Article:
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    Aug 28, 2013 7:38 PM GMT
    Also, come up with a backup plan in case things don't turn out like you originally planned. If possible, save as much money as you can that will allow you to survive for a few months without a job, plus money to move back if it ever gets to that point.
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    Aug 28, 2013 7:56 PM GMT
    oooh and even though you've planned out your cost of living, have some slush for something you might not have even thought of. When I moved to California, I had to buy earthquake insurance. Not something we think about in Colorado....
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    Aug 28, 2013 8:46 PM GMT
    eb925guy saidI would suggest that instead of considering a move, consider a visit and while you're there, check out places to live and jobs instead of tourist things. If things work out then you can readjust your thinking to a move, if they don't, vaca is over and home you go but with a better view and understanding of the area and ideas on what you must do to prepare for an eventual move.

    Sometimes remaining set and gaining work experience is the best option so you can land a job that you want. You're young, jobs will be available next year and the year after too. Be patient.


    Agree 100%!

    Josh, I'm taking a travel assignment with my job and my first contract assignment will be in Phoenix. Even though my stay will be temporary, I'll be able to see the city from a resident's point of view instead of a tourist's. That way, I can get a sample on what it's like living there.

    As for job searching, you are correct that many companies are looking for experience but it's definitely not impossible. You have to keep on searching and take the opportunity when it becomes available. One of the RJ members I've been chatting with just graduated from nursing school and had a hard time finding a job because not many institutions are looking for new grads but he didn't give up and got an offer last week. So chin up buddy! You'll find your career! icon_smile.gif
  • Posted by a hidden member.
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    Aug 28, 2013 9:28 PM GMT
    Dude, you have 1.5 years left?

    Sounds like you could intern during a summer in a new place and scope out whether you want to live there or not. I did that and so far so good.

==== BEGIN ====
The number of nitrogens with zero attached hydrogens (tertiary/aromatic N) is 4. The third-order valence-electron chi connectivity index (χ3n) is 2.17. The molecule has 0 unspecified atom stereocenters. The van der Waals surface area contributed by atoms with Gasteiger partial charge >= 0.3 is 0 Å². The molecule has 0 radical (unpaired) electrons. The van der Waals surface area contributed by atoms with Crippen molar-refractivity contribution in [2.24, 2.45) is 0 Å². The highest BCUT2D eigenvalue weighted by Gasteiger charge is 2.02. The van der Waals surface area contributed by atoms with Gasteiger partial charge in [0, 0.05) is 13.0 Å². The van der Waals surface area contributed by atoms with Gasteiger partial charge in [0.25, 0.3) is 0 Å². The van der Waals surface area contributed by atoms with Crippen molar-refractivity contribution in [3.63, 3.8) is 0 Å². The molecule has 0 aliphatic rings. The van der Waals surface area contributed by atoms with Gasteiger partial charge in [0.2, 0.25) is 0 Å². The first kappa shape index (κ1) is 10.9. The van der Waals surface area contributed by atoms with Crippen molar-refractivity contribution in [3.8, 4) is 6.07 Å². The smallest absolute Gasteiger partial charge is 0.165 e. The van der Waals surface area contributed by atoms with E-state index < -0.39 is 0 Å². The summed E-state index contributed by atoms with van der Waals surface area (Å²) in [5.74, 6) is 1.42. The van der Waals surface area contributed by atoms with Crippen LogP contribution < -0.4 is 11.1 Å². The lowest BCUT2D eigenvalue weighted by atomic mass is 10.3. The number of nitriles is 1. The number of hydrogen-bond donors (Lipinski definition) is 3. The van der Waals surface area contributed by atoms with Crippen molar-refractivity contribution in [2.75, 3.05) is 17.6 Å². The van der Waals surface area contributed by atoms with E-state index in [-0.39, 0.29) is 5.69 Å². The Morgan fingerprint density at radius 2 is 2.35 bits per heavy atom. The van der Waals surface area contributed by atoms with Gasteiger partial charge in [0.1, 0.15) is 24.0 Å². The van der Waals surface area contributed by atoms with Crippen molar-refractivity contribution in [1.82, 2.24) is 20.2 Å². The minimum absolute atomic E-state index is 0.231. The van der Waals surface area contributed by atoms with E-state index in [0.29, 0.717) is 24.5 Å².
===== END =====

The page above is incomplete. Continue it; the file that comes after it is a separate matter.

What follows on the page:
• Posted by a hidden member.
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    Aug 28, 2013 10:06 PM GMT
    I have done it twice..from Southern California to New Jersey (big mistake) and then thank goodness back to Northern California.

    Even frugal packing and moving be prepared to spend. I drove both time(s) with my SUV packed at the time, used AAA for best price of hotels,etc. What I did initially is only brought the essential(s) and put my major things in storage, so if I needed I could go back which I did. I placed everything in storage in S. Calif. and like I said minimal stuff which I could survive in New Jersey.

    Later I found out NJ was not for me total mismatch in culture, outlook in life, just was not the cup of tea for me. In the job front (I was a consultant), two weeks in there I was doing a great job and they wanted me to go full-time, but I could not stayed there for about 6 more months until I found a job back in California and then told them.

    My advise save for the expense of moving and packing, research the area as well. Also, negotiate with HR - I have tons of experience dealing with them PM if you want..in a nutshell HR is NOT for your benefit but the companies benefit - the key is to have the bigger poker face and squeeze, squeeze them. Even when I got a job initially from Florida to S. California - I rejected the offer twice (although they would include relocation), and they came back with more money, more perks, etc. The key is being cool and collect without them knowing it and selling your skills above the rest and why you are the best candidate, even if you do not have a lot of experience.
  • Posted by a hidden member.
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    Aug 28, 2013 10:22 PM GMT
    Get two years of experience, then move.
  • Posted by a hidden member.
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    Aug 28, 2013 10:26 PM GMT
    It's a lot easier if You get a plane ticket and hire a moving van.

    Otherwise carrying everything You own while walking cross country will seem burdensome once you get around Ohio...